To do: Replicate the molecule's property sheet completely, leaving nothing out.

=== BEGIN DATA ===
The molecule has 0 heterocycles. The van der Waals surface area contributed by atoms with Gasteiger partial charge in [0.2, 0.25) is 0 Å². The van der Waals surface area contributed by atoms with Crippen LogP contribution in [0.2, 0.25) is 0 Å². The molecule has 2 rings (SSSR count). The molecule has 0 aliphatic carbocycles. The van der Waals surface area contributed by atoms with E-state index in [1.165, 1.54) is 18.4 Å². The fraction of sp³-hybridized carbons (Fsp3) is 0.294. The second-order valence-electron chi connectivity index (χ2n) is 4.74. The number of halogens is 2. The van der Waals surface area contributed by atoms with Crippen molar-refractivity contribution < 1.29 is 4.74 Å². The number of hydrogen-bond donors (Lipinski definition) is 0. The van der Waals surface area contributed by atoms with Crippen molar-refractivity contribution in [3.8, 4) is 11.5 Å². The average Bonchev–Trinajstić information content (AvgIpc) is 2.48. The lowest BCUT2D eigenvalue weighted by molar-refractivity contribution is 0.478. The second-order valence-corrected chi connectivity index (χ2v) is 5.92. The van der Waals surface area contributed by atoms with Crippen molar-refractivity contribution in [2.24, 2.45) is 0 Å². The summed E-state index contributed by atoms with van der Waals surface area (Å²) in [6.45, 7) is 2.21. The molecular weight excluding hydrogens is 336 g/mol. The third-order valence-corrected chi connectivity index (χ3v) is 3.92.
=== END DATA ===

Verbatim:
The molecule has 0 heterocycles. The van der Waals surface area contributed by atoms with Gasteiger partial charge in [0.2, 0.25) is 0 Å². The van der Waals surface area contributed by atoms with Crippen LogP contribution in [0.2, 0.25) is 0 Å². The molecule has 2 rings (SSSR count). The molecule has 0 aliphatic carbocycles. The van der Waals surface area contributed by atoms with E-state index in [1.165, 1.54) is 18.4 Å². The fraction of sp³-hybridized carbons (Fsp3) is 0.294. The second-order valence-electron chi connectivity index (χ2n) is 4.74. The number of halogens is 2. The van der Waals surface area contributed by atoms with Crippen molar-refractivity contribution < 1.29 is 4.74 Å². The number of hydrogen-bond donors (Lipinski definition) is 0. The van der Waals surface area contributed by atoms with Crippen molar-refractivity contribution in [3.8, 4) is 11.5 Å². The average Bonchev–Trinajstić information content (AvgIpc) is 2.48. The lowest BCUT2D eigenvalue weighted by molar-refractivity contribution is 0.478. The second-order valence-corrected chi connectivity index (χ2v) is 5.92. The van der Waals surface area contributed by atoms with Crippen molar-refractivity contribution in [2.24, 2.45) is 0 Å². The summed E-state index contributed by atoms with van der Waals surface area (Å²) in [6.45, 7) is 2.21. The molecular weight excluding hydrogens is 336 g/mol. The third-order valence-corrected chi connectivity index (χ3v) is 3.92.